Jaye Goetz, who plays a pivotal role in Mahogany Slade, is physically based on a friend of mine. It’s a bit of 90210 casting because Jaye is 20 during the book, and my descriptions of her are based on my friend when she was in her mid-to-late 20s.
Some people who have read the book tell me that they either instantly fall for Jaye or are at least inclined to root for her. That was my intent, and it’s so rare when one’s intentions succeed. However, I credit that achievement entirely to my friend’s own allure, which I shamelessly borrowed.
She wandered over to me in red Chuck Taylors. I think she liked the color because her hair was a collection of different shades; scarlet, magenta, auburn — they all struggled for dominance like competing wildflowers. Her face — clear and white — had a bubbly quality, and her thick, round-framed black glasses seemed to constantly ride the wave of her smile.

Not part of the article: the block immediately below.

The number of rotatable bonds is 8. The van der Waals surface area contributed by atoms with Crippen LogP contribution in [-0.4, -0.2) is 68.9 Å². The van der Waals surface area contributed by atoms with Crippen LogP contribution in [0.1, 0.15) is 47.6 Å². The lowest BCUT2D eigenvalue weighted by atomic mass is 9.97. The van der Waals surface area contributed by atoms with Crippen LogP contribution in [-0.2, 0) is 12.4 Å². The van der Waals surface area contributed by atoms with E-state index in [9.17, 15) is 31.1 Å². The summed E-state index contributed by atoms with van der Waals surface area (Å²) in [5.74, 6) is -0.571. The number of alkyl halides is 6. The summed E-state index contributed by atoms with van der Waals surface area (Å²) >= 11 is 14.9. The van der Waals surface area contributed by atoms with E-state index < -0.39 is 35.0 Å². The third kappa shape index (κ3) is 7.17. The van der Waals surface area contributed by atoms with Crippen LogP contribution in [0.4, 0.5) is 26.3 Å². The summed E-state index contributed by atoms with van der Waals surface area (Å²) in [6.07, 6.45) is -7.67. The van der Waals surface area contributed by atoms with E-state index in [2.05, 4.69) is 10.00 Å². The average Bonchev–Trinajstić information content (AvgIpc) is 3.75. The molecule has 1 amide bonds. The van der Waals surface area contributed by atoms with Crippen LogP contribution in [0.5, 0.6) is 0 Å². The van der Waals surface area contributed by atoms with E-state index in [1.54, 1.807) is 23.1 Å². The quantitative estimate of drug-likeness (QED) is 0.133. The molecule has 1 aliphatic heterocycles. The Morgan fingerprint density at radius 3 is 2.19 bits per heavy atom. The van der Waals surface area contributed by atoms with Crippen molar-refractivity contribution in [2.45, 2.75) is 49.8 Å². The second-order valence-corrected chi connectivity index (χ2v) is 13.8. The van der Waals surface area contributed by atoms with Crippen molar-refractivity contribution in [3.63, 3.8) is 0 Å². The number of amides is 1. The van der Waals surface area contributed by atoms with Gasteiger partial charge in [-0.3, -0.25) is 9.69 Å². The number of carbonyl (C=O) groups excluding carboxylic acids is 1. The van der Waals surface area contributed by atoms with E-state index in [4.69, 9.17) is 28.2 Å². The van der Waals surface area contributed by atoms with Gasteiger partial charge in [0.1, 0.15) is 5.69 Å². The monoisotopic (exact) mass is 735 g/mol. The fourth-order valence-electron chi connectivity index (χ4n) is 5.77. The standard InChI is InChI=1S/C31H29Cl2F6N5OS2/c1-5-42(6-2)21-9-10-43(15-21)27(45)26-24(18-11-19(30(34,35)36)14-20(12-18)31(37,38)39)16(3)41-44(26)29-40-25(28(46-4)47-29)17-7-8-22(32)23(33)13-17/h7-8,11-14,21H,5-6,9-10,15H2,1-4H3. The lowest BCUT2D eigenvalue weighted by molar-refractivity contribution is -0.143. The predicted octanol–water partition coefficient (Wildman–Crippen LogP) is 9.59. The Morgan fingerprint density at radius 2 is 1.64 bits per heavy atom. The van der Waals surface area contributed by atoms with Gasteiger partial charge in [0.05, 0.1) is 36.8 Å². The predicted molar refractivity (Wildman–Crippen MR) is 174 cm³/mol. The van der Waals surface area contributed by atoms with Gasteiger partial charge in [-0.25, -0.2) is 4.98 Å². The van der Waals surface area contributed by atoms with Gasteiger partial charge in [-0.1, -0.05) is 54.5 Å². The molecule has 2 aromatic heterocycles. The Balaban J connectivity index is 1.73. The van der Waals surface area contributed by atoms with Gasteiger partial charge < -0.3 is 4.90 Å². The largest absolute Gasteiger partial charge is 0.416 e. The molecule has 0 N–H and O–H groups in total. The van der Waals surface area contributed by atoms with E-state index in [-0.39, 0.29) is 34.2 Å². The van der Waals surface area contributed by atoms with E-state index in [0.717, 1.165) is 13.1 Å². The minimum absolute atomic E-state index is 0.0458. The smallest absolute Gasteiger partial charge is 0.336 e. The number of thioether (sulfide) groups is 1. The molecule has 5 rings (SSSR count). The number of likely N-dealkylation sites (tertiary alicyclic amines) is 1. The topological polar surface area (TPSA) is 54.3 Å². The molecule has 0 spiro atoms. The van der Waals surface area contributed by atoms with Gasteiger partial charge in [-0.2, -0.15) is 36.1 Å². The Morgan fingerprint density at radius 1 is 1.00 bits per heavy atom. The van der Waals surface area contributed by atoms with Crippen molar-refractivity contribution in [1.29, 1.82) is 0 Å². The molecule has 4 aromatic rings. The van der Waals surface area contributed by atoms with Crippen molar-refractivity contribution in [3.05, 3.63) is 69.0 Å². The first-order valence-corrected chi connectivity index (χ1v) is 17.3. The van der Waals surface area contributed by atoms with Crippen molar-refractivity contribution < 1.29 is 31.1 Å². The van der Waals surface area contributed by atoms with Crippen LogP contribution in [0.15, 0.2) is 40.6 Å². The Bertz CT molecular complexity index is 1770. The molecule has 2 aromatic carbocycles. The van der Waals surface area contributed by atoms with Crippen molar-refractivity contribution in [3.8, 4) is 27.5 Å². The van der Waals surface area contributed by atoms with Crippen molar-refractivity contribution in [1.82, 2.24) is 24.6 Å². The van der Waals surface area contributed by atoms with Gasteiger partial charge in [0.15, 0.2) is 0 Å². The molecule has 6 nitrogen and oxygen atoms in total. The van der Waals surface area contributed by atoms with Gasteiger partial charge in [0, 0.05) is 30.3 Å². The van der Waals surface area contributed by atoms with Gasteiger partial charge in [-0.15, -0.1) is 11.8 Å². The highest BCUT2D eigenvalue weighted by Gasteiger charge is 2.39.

Oh, and here’s one more:
Jaye’s hair was pulled back from her oval face, and her glasses had been swapped out for oversized shades from the ‘80s. “Classic 67” was stenciled across the front of her purple sweatshirt, which she’d unzipped, so the statement was divided. The blue letters were faded and beat-up. The “A” and the “6” fared especially poorly, and the “7” was now almost more of a slanted “I.”
Every character in Mahogany Slade has a song that helped me define them. I’d call it their “leitmotif” if I had permission to use the term slightly incorrectly. Jaye’s is “Red Shoes” by Throwing Muses, which, if the Internets are behaving, is embedded below.